Does AI help humans make better decisions?


Should artificial intelligence be used to improve decision-making in the court of law? According to a new working paper, not only does one example of an AI algorithm fail to improve the accuracy of judicial calls, on its own the technology fares worse than humans.

“A lot of researchers have focused on whether the algorithm has a bias or AI has a bias,” noted co-author Kosuke Imai, professor of government and statistics. “What they haven’t really looked at is how the use of AI affects the human decision.”

While several sectors, including criminal justice, medicine, and even business, use AI recommendations, humans are typically the final decision-makers. The researchers took this into account by comparing criminal bail decisions made by a single judge with recommendations generated by an AI system. Specifically analyzed was AI’s influence on whether cash bail should be imposed.

30% Percentage of cases in which the judge rejected AI recommendations

The randomized controlled trial was conducted in Dane County, Wisconsin, focusing on whether arrestees were released on their own recognizance or subjected to cash bail. The researchers — led by Imai and Jim Greiner, the Honorable S. William Green Professor of Public Law at Harvard Law School — set their sights on hearings held by a single judge over a 30-month period, between the middle of 2017 and the end of 2019. Also analyzed were arrest data on defendants for up to 24 months later.

Results showed that AI alone performed worse than the judge in predicting reoffenders — in this case, by imposing the tighter restriction of cash bail. At the same time, little to no difference was found between the accuracy of human-alone and AI-assisted decision-making. The judge went against AI recommendations in slightly more than 30 percent of cases.

“I was surprised by this,” Greiner said. “Given the evidence that we’ve cited that algorithms can sometimes outperform human decisions, it looked as though what happened is that this algorithm had been set to be too harsh. It was over-predicting that the arrestees would misbehave, predicting that they would do so too often, and, therefore, recommending measures that were too harsh.”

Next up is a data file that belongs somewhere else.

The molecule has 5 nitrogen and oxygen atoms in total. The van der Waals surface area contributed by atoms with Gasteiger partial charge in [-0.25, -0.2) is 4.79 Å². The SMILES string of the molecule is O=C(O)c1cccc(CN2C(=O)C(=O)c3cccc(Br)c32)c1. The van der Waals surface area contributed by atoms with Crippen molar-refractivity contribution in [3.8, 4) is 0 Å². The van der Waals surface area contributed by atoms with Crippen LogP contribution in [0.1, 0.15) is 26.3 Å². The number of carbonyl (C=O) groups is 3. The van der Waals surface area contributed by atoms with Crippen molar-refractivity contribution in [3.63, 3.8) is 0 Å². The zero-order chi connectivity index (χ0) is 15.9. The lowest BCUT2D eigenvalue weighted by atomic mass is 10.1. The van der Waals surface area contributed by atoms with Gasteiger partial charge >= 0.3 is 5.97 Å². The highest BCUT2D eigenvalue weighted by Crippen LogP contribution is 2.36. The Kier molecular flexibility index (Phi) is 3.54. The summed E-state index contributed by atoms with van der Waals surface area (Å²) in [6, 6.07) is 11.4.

This issue could be fixed by recalibrating the algorithm, the professors argued.

“It’s a lot easier to understand and then fix the algorithm or AI than the human,” Imai said. “It’s a lot harder to change the human or understand why humans make their decisions.” 

“The advantage of AI or an algorithm is that it can be made transparent.”

Kosuke Imai

The AI studied here did not specifically account for race, instead focusing on age and nine factors related to past criminal experience. Imai, an expert on deploying statistical modeling to call out racial gerrymandering, attributed inequities concerning cash bail to a variety of societal factors, particularly relating to criminal history.

He acknowledged that the study’s findings may be cause for concern, but he noted that people are biased as well. “The advantage of AI or an algorithm is that it can be made transparent,” he said. The key is to have open-source AI that is readily available for empirical evaluation and analysis.

The way the criminal justice system is currently using AI as well as unguided human decisions should be studied with an eye to making improvements, Greiner added. “I don’t know whether this is comforting,” he offered, “but my reaction for folks who are afraid or skeptical of AI is to be afraid and skeptical of AI, but to be potentially more afraid or skeptical of unguided human decisions.” He added that the way the criminal justice system is currently using AI as well as unguided human decisions should be studied to make improvements.

The paper’s other co-authors were Eli Ben-Michael, assistant professor of statistics and data science at Carnegie Mellon University; Zhichao Jiang, professor of mathematics at Sun Tay-sen University in China; Melody Huang, a postdoctoral researcher at the Wojcicki Troper Harvard Data Science Institute, and Sooahn Shin, a Ph.D. candidate in government at the Kenneth C. Griffin Graduate School of Arts and Sciences.



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